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Fatwa Arbuckle: Joooish Space Laser Operator
Editor

Good morniiiiiing, GN!

Fun thread GIF, Mac!

RabBeet --

Sorry for the ongoing tsunami of tsuris you and BW have to deal with; hugs to both of you.

Paddy --

We got rid of our landline a couple of years ago as the baseline cost got ridiculous; we haven’t missed it. My one concern is communications in the event of a prolonged power outage (since the telco’s 12 volt power often remains on when everything else is out).

But backup cell phone batteries have gotten pretty cheap. And when I purchase the next uninterruptible power supply for my studio, I think I’ll buy one that’s way more robust than I need (which would provide many charges for phones and tablets.)

Cali --

Good luck with the Español; I’ll check-out Duolingo.

Paddy O'Furnijur
Editor
Paddy O'Furnijur
5 years ago

Sure Happy It’s Thursday, Gerbil Nation!
Good morning, Fatwa!

We had a high of 104°F yesterday and got 1/2 inch of rain. I also learned that the leak in my roof still exists. I guess it’s time to go up in the crawl space while someone else gets on the roof with a hose and try to pinpoint that leak. Not gonna happen until it cools down, though. The crawl space is probably close to 140°.

Fatwa Arbuckle: Joooish Space Laser Operator
Editor

Paddy --

If you look at the crawl space today, you may well be able to see either water and/or staining to help you track the leak. Since it’s so hot up there, you can also just look for the stains after it cools down. (Been there, done that a few times.)

Also, water-testing the roof with a hose may not help if the leak is caused by wind-driven rain or if it only leaks in heavy downpours.

Addendum(b): Just emailed you my number; I might be able to assist you via phone.

Paddy O'Furnijur
Editor
Paddy O'Furnijur
5 years ago

The roof is fiberglass shingles over the original wood shake. Unfortunately there is so much staining over the entire roof (and has been since we moved in 24 years ago) that you really can’t tell where the current leak is.

Addendum(b): I appreciate the offer, Fatwa. I think I’ll wait until next week for this particular task. We really need to replace the entire roof, but we’re hoping to get another season out of it. It will survive with a tarp on it, but that’s not my first choice.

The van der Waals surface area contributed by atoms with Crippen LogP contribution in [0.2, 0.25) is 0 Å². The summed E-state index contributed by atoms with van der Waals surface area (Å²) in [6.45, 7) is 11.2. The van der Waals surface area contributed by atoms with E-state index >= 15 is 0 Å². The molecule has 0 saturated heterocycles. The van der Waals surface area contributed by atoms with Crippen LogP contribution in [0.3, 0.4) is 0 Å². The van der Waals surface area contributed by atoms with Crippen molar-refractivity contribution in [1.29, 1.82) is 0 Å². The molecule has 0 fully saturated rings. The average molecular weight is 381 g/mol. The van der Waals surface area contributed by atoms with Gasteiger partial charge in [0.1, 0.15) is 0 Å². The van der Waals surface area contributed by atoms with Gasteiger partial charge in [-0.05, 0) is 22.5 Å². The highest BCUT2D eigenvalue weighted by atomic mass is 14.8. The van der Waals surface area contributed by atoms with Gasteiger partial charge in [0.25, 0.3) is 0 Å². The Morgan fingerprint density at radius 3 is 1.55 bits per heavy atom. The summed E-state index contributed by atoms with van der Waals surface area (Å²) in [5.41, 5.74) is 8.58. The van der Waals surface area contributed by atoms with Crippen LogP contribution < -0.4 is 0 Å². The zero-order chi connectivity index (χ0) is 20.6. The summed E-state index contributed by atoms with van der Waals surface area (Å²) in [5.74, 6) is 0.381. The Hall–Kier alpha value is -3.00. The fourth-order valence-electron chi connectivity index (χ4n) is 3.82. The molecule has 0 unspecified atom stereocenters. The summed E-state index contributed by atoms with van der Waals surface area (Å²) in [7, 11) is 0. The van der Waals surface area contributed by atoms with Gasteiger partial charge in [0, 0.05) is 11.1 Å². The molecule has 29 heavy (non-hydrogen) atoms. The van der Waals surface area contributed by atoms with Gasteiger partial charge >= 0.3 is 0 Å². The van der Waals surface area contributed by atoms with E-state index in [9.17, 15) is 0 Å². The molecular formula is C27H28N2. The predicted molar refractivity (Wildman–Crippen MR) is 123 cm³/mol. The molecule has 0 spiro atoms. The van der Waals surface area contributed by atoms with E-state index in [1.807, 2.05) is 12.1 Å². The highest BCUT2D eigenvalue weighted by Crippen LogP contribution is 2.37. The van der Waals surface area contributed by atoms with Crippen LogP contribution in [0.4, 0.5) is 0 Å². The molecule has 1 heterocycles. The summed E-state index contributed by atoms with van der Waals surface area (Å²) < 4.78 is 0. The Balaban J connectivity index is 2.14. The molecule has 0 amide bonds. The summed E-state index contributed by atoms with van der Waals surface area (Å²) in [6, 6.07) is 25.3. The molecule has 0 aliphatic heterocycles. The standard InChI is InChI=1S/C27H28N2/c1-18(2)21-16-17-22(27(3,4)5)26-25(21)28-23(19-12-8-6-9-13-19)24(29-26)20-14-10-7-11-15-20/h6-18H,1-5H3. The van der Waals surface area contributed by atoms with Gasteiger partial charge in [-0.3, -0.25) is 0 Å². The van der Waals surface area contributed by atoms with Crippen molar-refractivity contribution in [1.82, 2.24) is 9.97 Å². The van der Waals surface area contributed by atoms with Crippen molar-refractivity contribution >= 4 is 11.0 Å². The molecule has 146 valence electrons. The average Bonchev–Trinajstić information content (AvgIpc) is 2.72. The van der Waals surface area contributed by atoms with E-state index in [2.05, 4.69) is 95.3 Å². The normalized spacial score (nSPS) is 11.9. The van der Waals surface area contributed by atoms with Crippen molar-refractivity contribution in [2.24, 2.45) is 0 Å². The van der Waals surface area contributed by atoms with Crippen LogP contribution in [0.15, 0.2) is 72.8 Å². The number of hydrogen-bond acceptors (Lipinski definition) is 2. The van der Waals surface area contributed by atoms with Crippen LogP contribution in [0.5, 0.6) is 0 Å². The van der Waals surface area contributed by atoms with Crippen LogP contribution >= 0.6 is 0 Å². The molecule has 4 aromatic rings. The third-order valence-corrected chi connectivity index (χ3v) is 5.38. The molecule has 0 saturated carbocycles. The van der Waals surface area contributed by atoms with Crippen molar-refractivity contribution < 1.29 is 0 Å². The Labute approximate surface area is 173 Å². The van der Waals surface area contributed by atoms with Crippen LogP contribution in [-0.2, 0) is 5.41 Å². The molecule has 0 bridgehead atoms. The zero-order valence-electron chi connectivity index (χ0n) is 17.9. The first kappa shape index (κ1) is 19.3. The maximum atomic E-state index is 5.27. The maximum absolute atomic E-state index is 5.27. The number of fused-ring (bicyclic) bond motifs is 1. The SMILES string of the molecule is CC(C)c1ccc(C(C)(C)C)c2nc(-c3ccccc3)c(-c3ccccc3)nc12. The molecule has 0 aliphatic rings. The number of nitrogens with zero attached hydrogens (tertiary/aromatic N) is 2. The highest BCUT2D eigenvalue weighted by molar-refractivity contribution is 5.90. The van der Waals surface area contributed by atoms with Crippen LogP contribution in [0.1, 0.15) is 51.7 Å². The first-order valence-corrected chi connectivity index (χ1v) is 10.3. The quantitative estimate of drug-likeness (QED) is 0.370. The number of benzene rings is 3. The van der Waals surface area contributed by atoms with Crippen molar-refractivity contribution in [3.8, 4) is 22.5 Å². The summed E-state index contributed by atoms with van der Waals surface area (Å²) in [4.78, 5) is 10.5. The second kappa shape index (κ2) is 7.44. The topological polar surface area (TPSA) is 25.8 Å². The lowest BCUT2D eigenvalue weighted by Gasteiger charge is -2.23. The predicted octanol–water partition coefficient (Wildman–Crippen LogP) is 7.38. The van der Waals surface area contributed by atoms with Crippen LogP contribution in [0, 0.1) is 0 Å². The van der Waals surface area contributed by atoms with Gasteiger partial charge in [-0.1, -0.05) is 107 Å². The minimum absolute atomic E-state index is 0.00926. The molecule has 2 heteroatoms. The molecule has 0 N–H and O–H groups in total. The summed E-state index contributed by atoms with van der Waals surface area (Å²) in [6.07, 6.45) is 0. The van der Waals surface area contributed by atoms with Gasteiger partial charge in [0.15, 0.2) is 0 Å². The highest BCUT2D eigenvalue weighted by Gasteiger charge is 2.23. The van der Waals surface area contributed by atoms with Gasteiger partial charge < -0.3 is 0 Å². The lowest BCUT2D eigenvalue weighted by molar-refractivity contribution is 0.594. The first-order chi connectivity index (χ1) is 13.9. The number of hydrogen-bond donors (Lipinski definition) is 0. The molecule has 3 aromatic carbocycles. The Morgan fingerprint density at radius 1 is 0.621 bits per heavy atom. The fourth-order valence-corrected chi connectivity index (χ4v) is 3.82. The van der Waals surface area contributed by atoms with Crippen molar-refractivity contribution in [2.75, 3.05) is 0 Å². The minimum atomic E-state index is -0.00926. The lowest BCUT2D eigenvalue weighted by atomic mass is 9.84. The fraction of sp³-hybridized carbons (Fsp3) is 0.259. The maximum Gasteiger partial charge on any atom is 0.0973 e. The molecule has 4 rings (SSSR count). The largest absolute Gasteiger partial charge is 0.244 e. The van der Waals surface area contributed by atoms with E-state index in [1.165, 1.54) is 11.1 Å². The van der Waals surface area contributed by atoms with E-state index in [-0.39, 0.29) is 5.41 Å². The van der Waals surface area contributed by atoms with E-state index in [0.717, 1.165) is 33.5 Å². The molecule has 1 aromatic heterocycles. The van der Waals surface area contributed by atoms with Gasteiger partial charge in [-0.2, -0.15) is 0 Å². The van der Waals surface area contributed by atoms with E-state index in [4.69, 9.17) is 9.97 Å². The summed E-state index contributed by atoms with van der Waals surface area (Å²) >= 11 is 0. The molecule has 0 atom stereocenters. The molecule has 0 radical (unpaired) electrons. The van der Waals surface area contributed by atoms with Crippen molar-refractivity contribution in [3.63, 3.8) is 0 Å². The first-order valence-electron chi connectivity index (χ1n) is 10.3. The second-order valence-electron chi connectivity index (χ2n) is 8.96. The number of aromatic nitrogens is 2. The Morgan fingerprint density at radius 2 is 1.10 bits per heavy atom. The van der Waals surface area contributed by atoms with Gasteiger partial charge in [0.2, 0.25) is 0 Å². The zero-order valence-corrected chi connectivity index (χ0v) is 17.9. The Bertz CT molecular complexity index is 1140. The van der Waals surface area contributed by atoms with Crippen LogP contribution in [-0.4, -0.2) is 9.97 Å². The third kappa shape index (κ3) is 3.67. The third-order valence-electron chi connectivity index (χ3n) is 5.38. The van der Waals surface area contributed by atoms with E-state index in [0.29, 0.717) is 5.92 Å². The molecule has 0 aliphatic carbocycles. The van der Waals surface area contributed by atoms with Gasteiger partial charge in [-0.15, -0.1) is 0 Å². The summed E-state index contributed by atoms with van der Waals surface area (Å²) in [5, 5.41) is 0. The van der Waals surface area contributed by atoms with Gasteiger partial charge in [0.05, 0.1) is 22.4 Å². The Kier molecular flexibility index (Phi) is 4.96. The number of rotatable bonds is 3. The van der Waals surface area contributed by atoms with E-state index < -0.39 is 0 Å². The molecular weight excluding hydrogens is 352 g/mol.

Fatwa Arbuckle: Joooish Space Laser Operator
Editor

Shingles over wood shake may be a bit challenging to diagnose. 🙁

Don’t know OC building codes, but it’s nearly certain that you’ll need to install staggered 1/2″ CDX plywood over the space sheeting under the shakes when you replace your roof

Sure hope that you can get through this winter. And if the tarp works, ain’t nothing wrong with that. 😉

You’re welcome to call anytime.

Paddy O'Furnijur
Editor
Paddy O'Furnijur
5 years ago

Yep, we’ll have to strip the roof and install plywood.

Fatwa Arbuckle: Joooish Space Laser Operator
Editor

Plywood’s actually a good thing re the structural integrity of your house, but obviously adds to the job cost.

Speaking of which, as of 01/01/15, City of L.A.’s new regs re “solar reflectance” have increased the cost of all new roofs by 10-20% (depending on several factors) via legislative fiat. They’ve mandated materials which exceed CA’s statewide “Cool Roof” standards because FY,TW.

C-3 photo C-3 Sarlacc Bureaucrat 03_zps8gilewfj.jpg

Paddy O'Furnijur
Editor
Paddy O'Furnijur
5 years ago

I can tell you one advantage of not having a ‘cool roof’ -- no termites. Seriously. Our attic crawl space is hot enough to kill those little buggers. The problem seems to be insufficient venting at the eaves. We have an attic fan mounted in one of the gable vents that’s run by thermostat. When set at 120° it runs constantly.

Fatwa Arbuckle: Joooish Space Laser Operator
Editor

Heh!

When you’re soliciting bids (hopefully next year), ask the various contractors for their recommendations. There are a few different approaches; they should be able to advise you re methods appropriate for your particular attic space / roof design.

(Also, since they’ve gotta go down to the space sheeting, might be a good time to think about replacing or adding insulation.)

Paddy O'Furnijur
Editor
Paddy O'Furnijur
5 years ago

We’ve got R-13 fiberglass insulation covered with blown-in cellulose. It looks like Brenda’s drier has been emptying its lint screen in our attic for several decades.

Fatwa Arbuckle: Joooish Space Laser Operator
Editor
Paddy O'Furnijur
Editor
Paddy O'Furnijur
5 years ago

Now imagine coming down the ladder, drenched in sweat, and covered in that fluffy goodness. Next imagine tracking it all over the house.

Fatwa Arbuckle: Joooish Space Laser Operator
Editor

If I ever have to do that, I’ll try to remember to have the shop vac staged at the bottom of the ladder.

(As you might imagine, I’ve been in a few attics…but rarely during the summer.)